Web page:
Fitness Basics: Exercise Bike (cont.)
You can also look in the classified ads or ask local retailers about used and reconditioned bikes. Talk to friends as well, says Calabrese.
Can you convert your outdoor bike? If you already have an outdoor bike, says Calabrese, consider buying a cycle trainer or set of rollers. Trainers essentially let you convert an outdoor bike into a stationary one by elevating and mounting the back wheel and removing the front wheel. Rollers are for more experienced riders because you have to balance your back wheel on them to ride. Both are easy to store when not being used.
Should you go recumbent? Recumbent bikes, which became popular about a decade ago, tend to be favored by seniors or those needing a rehabilitation tool. "They're comfortable and non-impact," says Calabrese.
But don't mistake that for easier, she warns. "When you're upright, you've got weight and gravity on your side. When you're lying back (recumbent), you have to do almost more work to turn the crank."
Whatever bike you choose; make sure you feel comfortable with it. Try it out in the store, with the shoes you'll be wearing. And ride for more than a few seconds to make sure it stays comfortable. You may even ask the retailer for a trial period to test the bike in your own environment.
The nice thing about having a stationary bike at home, says Magee, is the convenience and freedom. She loves to hop on her bike to watch the 30-minute sitcom Will & Grace. She tries to get through the entire show, commercials and all, before getting off.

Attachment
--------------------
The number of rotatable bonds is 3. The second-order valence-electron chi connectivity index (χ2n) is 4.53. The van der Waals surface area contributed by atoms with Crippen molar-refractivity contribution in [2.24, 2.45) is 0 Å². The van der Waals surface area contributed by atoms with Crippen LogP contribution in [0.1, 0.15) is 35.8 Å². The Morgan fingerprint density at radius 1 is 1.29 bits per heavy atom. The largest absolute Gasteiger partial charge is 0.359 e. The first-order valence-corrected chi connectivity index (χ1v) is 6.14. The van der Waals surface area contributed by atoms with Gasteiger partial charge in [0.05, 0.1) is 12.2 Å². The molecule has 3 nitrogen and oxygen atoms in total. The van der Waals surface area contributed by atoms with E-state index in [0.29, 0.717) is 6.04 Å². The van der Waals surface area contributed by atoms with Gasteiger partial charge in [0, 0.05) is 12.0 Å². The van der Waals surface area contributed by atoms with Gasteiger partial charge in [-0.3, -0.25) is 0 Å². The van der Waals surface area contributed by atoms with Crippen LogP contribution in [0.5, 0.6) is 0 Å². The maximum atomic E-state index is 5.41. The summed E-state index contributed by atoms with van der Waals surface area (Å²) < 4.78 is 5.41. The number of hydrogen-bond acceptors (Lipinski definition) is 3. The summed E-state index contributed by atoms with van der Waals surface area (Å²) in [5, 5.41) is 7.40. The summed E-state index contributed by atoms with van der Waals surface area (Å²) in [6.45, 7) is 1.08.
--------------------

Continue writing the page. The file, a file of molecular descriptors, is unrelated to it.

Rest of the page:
"I've literally done (my workout) with my nightie on sometimes," says Magee.
Calabrese is not opposed to the idea of watching television or reading a magazine for distraction, though she concedes your workout may not be as intense. "The research on reading or watching television while cycling shows that the intensity tends to be lower," she says, "but people tend to work out longer."
Watching I Love Lucy reruns isn't the only way to motivate yourself, says Calabrese. She suggests:
Eskola recommends that people who are new to exercise or to stationary bikes start with very modest goals. "Just getting on the bike and going for 10 minutes a day and gradually increasing the time -- that's all a beginner's goal should be," she says.
And don't despair if your motivation wanes.
"Even for those who are active, it's hard to exercise at home sometimes," says Eskola. "I had a bike at home and I didn't use it. I'd go out for a run but I didn't get on that bike."
If you know you're likely to do the same, instead of buying a bike, join a health club and use its bikes. Do whatever it takes to get and keep you moving.
Ready, Set, Go!
Whether you use a stationary bike at home or the gym, Calabrese offers these tips for getting the most from your workout:
Originally published April 4, 2005.
SOURCES: Kim Eskola, MS, ACE-certified fitness instructor and trainer; assistant fitness director, Little Rock Athletic Club, Little Rock, Ark. Kelli Calabrese, exercise physiologist, ACE-certified personal trainer; president, Calabrese Consulting LLC. Elaine Magee, MPH, RD, consultant, WebMD Weight Loss Clinic.
©1996-2005 WebMD Inc. All rights reserved.
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